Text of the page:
Those who did speak were critical of Amazons handling of the situation, and said it was typical for the company to inform media before staff about changes to the production. When the production went on hiatus last year, they said they also initially heard that through the press and were left without payment through that period.
Nationals economic development spokesperson Todd McClay said the Government had significantly mishandled its dealings with Amazon Studios.
He said Kiwis needed to know what had gone wrong in between the Government and Amazon.
We know that they agreed to an extra 5 per cent [rebate] long after filming had started, suggesting that without it Amazon might leave New Zealand, he said.
And now we’re finding they are leaving New Zealand. It reads like a comedy.
The first series of the as-yet-untitled project shot in New Zealand over 18 months from February 2020, notwithstanding a Covid-19-enforced break in production, brought in around $650 million and created 2000 jobs, according to the New Zealand Film Commission (NZFC).
But, while post-production on the first season will remain onshore until June 2022, production on the second season of the epic fantasy series will move to the UK.
The NZFC had funded the series through the New Zealand Screen Production Grant, which subsidises international productions by 20 per cent on every dollar spent in New Zealand. The Government had also offered to pay an additional five per cent rebate.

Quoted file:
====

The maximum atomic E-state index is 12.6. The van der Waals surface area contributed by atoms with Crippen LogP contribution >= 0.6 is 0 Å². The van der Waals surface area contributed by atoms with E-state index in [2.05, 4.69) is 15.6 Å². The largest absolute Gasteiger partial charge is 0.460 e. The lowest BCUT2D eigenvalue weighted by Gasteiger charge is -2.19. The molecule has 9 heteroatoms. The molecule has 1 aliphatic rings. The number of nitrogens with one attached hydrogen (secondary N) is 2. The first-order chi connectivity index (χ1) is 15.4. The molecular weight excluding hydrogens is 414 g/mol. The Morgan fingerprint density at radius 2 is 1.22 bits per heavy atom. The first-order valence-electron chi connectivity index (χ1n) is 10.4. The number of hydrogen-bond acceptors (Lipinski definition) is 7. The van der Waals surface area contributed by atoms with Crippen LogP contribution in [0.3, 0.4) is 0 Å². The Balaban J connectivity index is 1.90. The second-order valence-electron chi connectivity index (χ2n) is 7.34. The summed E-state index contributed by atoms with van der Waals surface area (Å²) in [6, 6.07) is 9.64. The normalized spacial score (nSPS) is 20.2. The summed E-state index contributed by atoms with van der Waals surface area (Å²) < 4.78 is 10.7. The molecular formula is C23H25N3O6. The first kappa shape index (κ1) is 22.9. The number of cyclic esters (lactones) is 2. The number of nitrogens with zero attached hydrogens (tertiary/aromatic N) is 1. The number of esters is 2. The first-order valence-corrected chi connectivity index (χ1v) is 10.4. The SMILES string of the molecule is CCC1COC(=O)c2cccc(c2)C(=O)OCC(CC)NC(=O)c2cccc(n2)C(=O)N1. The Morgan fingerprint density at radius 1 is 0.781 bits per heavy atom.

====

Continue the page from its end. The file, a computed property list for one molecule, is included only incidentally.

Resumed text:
In a statement, Amazon co-head of TV Vernon Sanders said the company did not intend to pursue the extra five per cent rebate given the decision to move production to the UK.
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According to Amazon, the decision to shift production aligns with the studios strategy of expanding its production footprint and investing in studio space across the UK, with many of Amazon Studios tentpole series and films already calling the UK home.
In the statement, Sanders thanked the people and Government of New Zealand for their tremendous collaboration.
NZFC CEO David Strong called the decision a shame but sought to assure the public that New Zealands international reputation continues to attract global interest.
I feel for everyone who has put their hearts into this production, he said. Season two was expected to begin later in 2022, so our role now is to work hard to keep the Kiwi screen sector employed.
Nash issued a statement on Friday morning saying he had been informed the day prior of Amazons decision.
He said he was disappointed.
The Amazon Studios decision in no way reflects the capabilities of our local film industry or the talents of the people who work in it. This is a multi-national company that has made a commercial choice.
During the shows pre-production stages, Scotland was reportedly considered as a back up location when Amazon feared New Zealands production facilities would not be up to capacity.
It was not clear exactly where in the UK the second season will be shot.
The first, New Zealand-shot, season will premiere on Amazon Prime TV in September 2022.
Economic Development Minister Stuart Nash said, in April, a memorandum of understanding was in place with Amazon to ensure Lord of the Rings remained in New Zealand.
Amazons U-Turn
Just a few months ago, Nash and Amazon announced a landmark deal securing Amazons production in New Zealand.
New Zealands success in securing this large scale and multi-season production is a significant boost to the local screen industry, creating jobs at all levels, Nash said in April.
Amazon is committed to growing and nurturing the talent/skills base of the New Zealand screen sector.
To secure the deal, the New Zealand Government offered Amazon a further five per cent rebate on top of the 20 per cent offered through the New Zealand Screen Grant.
Earlier this month, the Government committed $35 million to create two new sound stages in Auckland.